Up there with Cantona for talent and controversy, the formidable German starred for his country when they won the European Championships in 1980.

That would be as good as it got for the moustached one as he quit the international scene at only 24 after a series of rows with the German Football Association.

Schuster's decision was hastened after dividing the nation by deciding to be present at the birth of his son instead of playing for his country. Without him, West Germany reached three World Cup finals when Schuster was at his peak playing for Barcelona and Real Madrid.


Schuster: Hmm, who will I fall out with next?

4) Ryan Giggs (Wales)

Brazil coach Dunga said Giggs would walk into his national side, but English football's most decorated player was born in Wales instead.

Along with Neville Southall, Mark Hughes and Ian Rush, the young winger was part of Terry Yorath's exciting Welsh side which should have qualified for USA '94.

Needing to beat Romania at home in their final group game, they squandered a golden opportunity to reach their first finals since 1958 when Paul Bodin missed a penalty and the Romanians ran out 2-1 winners.


Giggs clutches another honour but international success eluded him

3) George Weah (Liberia)


One of Africa's players of the century came closest to football's highest stage in 2002 when Liberia missed out on qualification by a single point.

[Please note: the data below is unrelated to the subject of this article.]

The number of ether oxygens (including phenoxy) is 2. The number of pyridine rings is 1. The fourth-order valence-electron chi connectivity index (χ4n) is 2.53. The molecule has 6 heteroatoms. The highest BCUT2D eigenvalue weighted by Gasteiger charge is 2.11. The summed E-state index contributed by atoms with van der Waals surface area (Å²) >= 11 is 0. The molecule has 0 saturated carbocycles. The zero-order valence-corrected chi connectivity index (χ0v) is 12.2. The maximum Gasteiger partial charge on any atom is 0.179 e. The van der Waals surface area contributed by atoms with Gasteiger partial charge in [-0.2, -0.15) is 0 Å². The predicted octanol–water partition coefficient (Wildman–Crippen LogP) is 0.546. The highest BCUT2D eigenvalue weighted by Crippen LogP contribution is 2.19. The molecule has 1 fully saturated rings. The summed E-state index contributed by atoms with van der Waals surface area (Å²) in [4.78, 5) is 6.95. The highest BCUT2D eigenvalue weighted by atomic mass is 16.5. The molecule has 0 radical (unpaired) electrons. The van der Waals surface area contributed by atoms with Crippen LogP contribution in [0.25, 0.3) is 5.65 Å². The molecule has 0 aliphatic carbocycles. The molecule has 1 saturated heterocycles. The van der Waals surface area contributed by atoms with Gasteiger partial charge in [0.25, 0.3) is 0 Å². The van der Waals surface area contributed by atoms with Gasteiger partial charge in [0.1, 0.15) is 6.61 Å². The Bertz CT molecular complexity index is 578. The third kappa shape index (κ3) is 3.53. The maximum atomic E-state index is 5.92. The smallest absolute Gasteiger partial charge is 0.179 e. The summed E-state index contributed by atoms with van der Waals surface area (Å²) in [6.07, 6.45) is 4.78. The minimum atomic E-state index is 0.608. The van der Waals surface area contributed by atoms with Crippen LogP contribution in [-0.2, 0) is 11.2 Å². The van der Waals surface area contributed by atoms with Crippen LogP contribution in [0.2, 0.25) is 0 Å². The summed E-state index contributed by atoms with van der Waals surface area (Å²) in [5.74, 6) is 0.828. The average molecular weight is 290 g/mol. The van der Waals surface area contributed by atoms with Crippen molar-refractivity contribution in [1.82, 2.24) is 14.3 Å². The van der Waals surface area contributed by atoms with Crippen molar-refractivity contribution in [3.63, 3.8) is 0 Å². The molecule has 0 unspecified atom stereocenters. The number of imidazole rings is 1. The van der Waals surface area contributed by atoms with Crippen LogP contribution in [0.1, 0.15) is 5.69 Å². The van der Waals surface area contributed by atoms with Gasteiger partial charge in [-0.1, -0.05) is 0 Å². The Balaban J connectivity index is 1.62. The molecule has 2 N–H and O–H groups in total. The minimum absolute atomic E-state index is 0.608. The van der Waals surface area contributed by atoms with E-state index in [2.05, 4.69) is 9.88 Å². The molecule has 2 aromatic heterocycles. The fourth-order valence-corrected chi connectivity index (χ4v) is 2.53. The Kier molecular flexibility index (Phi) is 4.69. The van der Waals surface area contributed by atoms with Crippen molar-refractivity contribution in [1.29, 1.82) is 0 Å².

Weah was more than just a player in his final playing campaign as he invested his own money and coached the national side to within a whisker of the World Cup.

In a 2002 interview Weah said, "If I only wanted to play in the World Cup, I could have played for France. I also could have played for Cameroon, and I think with either I could have made a World Cup."

A patriotic Liberian Weah made an unsuccessful bid for the Presidency in 2005.

2) George Best (Northern Ireland)

Best by name, Best by nature according to Pele.

The extravagantly gifted boy from Belfast only made 37 appearances for his country, which were most notable for a cheeky disallowed goal against England at Windsor Park when he outfoxed Gordon Banks, and for nutmegging Johan Cruyff in a World Cup qualifier in 1976.

He was briefly considered for Northern Ireland's squad for Spain 1982, but at 36 and his body ravaged by alcohol it didn't happen.


Arguably the Best player ever

1) Alfredo di Stefano (Argentina, Colombia, Spain)

Playing for three different countries and winning five European cups wasn't enough for the Real Madrid genius to feature at a World Cup.

His Argentina side refused to take part in both 1950 and 1954, by which time di Stefano was ineligible having represented Colombia. The blond arrow took Spanish citizenship in 1956 but couldn't help La Roja qualify for the finals in 1958.

Four years later it looked as though his time had come as Spain reached the finals in Chile, but just before the tournament di Stefano picked up a muscular injury which was to rule him out of the tournament.

Without him the Spanish were home before the postcards and di Stefano quit the international scene for good.


Di Stefano had to be content with five European Cups instead of World Cup glory

Patrick Reilly, Goal.com




Related

From the web